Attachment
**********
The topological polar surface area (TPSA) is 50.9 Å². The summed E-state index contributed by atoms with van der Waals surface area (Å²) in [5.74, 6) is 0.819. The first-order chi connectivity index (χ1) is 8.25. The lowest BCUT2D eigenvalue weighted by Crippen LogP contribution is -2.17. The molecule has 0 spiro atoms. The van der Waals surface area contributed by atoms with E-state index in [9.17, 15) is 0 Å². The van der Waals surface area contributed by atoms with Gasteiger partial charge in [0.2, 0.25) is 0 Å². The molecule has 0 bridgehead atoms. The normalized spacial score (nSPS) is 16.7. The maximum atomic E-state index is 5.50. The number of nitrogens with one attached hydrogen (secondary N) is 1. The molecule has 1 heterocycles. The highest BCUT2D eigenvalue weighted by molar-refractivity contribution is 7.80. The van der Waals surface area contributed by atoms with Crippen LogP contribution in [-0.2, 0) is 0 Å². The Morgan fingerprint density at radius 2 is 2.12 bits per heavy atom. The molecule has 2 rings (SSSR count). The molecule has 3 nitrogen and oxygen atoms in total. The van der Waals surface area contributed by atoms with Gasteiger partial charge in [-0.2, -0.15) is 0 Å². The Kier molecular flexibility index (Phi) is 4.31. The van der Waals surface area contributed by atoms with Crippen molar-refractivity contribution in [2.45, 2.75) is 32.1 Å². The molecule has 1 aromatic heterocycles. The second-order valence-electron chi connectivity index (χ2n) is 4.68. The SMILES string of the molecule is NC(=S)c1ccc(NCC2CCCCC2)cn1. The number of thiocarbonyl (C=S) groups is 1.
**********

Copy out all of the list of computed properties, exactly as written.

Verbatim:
The topological polar surface area (TPSA) is 50.9 Å². The summed E-state index contributed by atoms with van der Waals surface area (Å²) in [5.74, 6) is 0.819. The first-order chi connectivity index (χ1) is 8.25. The lowest BCUT2D eigenvalue weighted by Crippen LogP contribution is -2.17. The molecule has 0 spiro atoms. The van der Waals surface area contributed by atoms with E-state index in [9.17, 15) is 0 Å². The van der Waals surface area contributed by atoms with Gasteiger partial charge in [0.2, 0.25) is 0 Å². The molecule has 0 bridgehead atoms. The normalized spacial score (nSPS) is 16.7. The maximum atomic E-state index is 5.50. The number of nitrogens with one attached hydrogen (secondary N) is 1. The molecule has 1 heterocycles. The highest BCUT2D eigenvalue weighted by molar-refractivity contribution is 7.80. The van der Waals surface area contributed by atoms with Crippen LogP contribution in [-0.2, 0) is 0 Å². The Morgan fingerprint density at radius 2 is 2.12 bits per heavy atom. The molecule has 2 rings (SSSR count). The molecule has 3 nitrogen and oxygen atoms in total. The van der Waals surface area contributed by atoms with Gasteiger partial charge in [-0.2, -0.15) is 0 Å². The Kier molecular flexibility index (Phi) is 4.31. The van der Waals surface area contributed by atoms with Crippen molar-refractivity contribution in [2.45, 2.75) is 32.1 Å². The molecule has 1 aromatic heterocycles. The second-order valence-electron chi connectivity index (χ2n) is 4.68. The SMILES string of the molecule is NC(=S)c1ccc(NCC2CCCCC2)cn1. The number of thiocarbonyl (C=S) groups is 1.